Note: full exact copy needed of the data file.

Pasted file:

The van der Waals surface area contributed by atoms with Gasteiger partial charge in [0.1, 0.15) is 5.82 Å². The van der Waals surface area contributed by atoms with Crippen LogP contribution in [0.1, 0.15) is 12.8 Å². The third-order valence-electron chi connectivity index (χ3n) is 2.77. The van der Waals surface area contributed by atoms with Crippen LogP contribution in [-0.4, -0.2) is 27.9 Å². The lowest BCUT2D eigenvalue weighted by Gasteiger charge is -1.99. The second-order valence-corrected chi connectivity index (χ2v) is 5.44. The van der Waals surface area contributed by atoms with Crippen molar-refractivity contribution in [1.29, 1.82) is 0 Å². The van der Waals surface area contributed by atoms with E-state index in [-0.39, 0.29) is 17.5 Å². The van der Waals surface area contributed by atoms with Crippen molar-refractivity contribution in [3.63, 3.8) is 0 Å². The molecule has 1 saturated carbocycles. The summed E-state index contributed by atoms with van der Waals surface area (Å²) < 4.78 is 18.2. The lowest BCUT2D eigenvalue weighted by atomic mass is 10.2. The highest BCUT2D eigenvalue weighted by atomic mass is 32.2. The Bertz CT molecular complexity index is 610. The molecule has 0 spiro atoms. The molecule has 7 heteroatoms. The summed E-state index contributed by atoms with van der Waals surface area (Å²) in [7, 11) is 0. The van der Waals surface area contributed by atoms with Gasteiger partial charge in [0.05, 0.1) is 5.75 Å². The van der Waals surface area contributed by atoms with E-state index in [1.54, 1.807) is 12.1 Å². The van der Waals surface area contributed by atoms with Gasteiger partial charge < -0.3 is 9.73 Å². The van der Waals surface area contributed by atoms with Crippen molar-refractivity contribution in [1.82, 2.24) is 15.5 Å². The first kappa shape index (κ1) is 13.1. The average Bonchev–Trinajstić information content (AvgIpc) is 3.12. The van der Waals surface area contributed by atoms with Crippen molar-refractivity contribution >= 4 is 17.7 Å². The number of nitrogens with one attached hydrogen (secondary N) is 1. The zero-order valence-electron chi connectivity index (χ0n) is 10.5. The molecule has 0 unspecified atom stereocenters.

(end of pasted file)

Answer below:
The van der Waals surface area contributed by atoms with Gasteiger partial charge in [0.1, 0.15) is 5.82 Å². The van der Waals surface area contributed by atoms with Crippen LogP contribution in [0.1, 0.15) is 12.8 Å². The third-order valence-electron chi connectivity index (χ3n) is 2.77. The van der Waals surface area contributed by atoms with Crippen LogP contribution in [-0.4, -0.2) is 27.9 Å². The lowest BCUT2D eigenvalue weighted by Gasteiger charge is -1.99. The second-order valence-corrected chi connectivity index (χ2v) is 5.44. The van der Waals surface area contributed by atoms with Crippen molar-refractivity contribution in [1.29, 1.82) is 0 Å². The van der Waals surface area contributed by atoms with E-state index in [-0.39, 0.29) is 17.5 Å². The van der Waals surface area contributed by atoms with Crippen molar-refractivity contribution in [3.63, 3.8) is 0 Å². The molecule has 1 saturated carbocycles. The summed E-state index contributed by atoms with van der Waals surface area (Å²) < 4.78 is 18.2. The lowest BCUT2D eigenvalue weighted by atomic mass is 10.2. The highest BCUT2D eigenvalue weighted by atomic mass is 32.2. The Bertz CT molecular complexity index is 610. The molecule has 0 spiro atoms. The molecule has 7 heteroatoms. The summed E-state index contributed by atoms with van der Waals surface area (Å²) in [7, 11) is 0. The van der Waals surface area contributed by atoms with Gasteiger partial charge in [0.05, 0.1) is 5.75 Å². The van der Waals surface area contributed by atoms with E-state index in [1.54, 1.807) is 12.1 Å². The van der Waals surface area contributed by atoms with Gasteiger partial charge < -0.3 is 9.73 Å². The van der Waals surface area contributed by atoms with Crippen molar-refractivity contribution in [1.82, 2.24) is 15.5 Å². The first kappa shape index (κ1) is 13.1. The average Bonchev–Trinajstić information content (AvgIpc) is 3.12. The van der Waals surface area contributed by atoms with Crippen molar-refractivity contribution >= 4 is 17.7 Å². The number of nitrogens with one attached hydrogen (secondary N) is 1. The zero-order valence-electron chi connectivity index (χ0n) is 10.5. The molecule has 0 unspecified atom stereocenters.